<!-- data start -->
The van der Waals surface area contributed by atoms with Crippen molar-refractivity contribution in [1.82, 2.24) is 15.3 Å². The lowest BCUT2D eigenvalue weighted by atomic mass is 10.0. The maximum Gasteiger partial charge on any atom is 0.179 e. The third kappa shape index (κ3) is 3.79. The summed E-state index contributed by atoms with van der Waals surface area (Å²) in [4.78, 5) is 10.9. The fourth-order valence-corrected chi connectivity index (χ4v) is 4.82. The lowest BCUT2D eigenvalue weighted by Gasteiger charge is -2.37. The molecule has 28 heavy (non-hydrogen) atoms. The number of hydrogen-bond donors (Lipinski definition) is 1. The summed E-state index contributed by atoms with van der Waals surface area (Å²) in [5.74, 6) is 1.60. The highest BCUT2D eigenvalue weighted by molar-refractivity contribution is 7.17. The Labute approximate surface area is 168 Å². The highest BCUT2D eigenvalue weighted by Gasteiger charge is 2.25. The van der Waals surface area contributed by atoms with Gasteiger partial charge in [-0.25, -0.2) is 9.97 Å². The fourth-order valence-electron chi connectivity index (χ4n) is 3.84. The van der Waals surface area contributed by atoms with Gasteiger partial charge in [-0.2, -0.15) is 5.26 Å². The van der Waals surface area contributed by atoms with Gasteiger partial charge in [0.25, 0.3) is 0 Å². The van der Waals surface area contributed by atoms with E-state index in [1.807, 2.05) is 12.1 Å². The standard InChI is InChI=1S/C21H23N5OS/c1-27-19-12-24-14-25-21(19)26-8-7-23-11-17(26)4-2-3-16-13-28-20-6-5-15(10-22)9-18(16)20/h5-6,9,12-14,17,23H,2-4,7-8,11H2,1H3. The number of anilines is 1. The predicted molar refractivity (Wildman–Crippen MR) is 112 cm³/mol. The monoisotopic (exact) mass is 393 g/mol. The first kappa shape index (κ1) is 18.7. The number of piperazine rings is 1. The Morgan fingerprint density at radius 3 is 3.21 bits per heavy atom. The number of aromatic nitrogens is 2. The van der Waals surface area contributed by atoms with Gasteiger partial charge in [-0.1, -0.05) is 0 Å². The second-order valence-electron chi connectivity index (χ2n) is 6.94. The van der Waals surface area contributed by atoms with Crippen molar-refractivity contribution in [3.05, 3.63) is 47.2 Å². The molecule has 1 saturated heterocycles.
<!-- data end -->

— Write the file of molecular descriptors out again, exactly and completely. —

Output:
The van der Waals surface area contributed by atoms with Crippen molar-refractivity contribution in [1.82, 2.24) is 15.3 Å². The lowest BCUT2D eigenvalue weighted by atomic mass is 10.0. The maximum Gasteiger partial charge on any atom is 0.179 e. The third kappa shape index (κ3) is 3.79. The summed E-state index contributed by atoms with van der Waals surface area (Å²) in [4.78, 5) is 10.9. The fourth-order valence-corrected chi connectivity index (χ4v) is 4.82. The lowest BCUT2D eigenvalue weighted by Gasteiger charge is -2.37. The molecule has 28 heavy (non-hydrogen) atoms. The number of hydrogen-bond donors (Lipinski definition) is 1. The summed E-state index contributed by atoms with van der Waals surface area (Å²) in [5.74, 6) is 1.60. The highest BCUT2D eigenvalue weighted by molar-refractivity contribution is 7.17. The Labute approximate surface area is 168 Å². The highest BCUT2D eigenvalue weighted by Gasteiger charge is 2.25. The van der Waals surface area contributed by atoms with Gasteiger partial charge in [-0.25, -0.2) is 9.97 Å². The fourth-order valence-electron chi connectivity index (χ4n) is 3.84. The van der Waals surface area contributed by atoms with Gasteiger partial charge in [-0.2, -0.15) is 5.26 Å². The van der Waals surface area contributed by atoms with Gasteiger partial charge in [0.25, 0.3) is 0 Å². The van der Waals surface area contributed by atoms with E-state index in [1.807, 2.05) is 12.1 Å². The standard InChI is InChI=1S/C21H23N5OS/c1-27-19-12-24-14-25-21(19)26-8-7-23-11-17(26)4-2-3-16-13-28-20-6-5-15(10-22)9-18(16)20/h5-6,9,12-14,17,23H,2-4,7-8,11H2,1H3. The number of anilines is 1. The predicted molar refractivity (Wildman–Crippen MR) is 112 cm³/mol. The monoisotopic (exact) mass is 393 g/mol. The first kappa shape index (κ1) is 18.7. The number of piperazine rings is 1. The Morgan fingerprint density at radius 3 is 3.21 bits per heavy atom. The number of aromatic nitrogens is 2. The van der Waals surface area contributed by atoms with Gasteiger partial charge in [-0.1, -0.05) is 0 Å². The second-order valence-electron chi connectivity index (χ2n) is 6.94. The van der Waals surface area contributed by atoms with Crippen molar-refractivity contribution in [3.05, 3.63) is 47.2 Å². The molecule has 1 saturated heterocycles.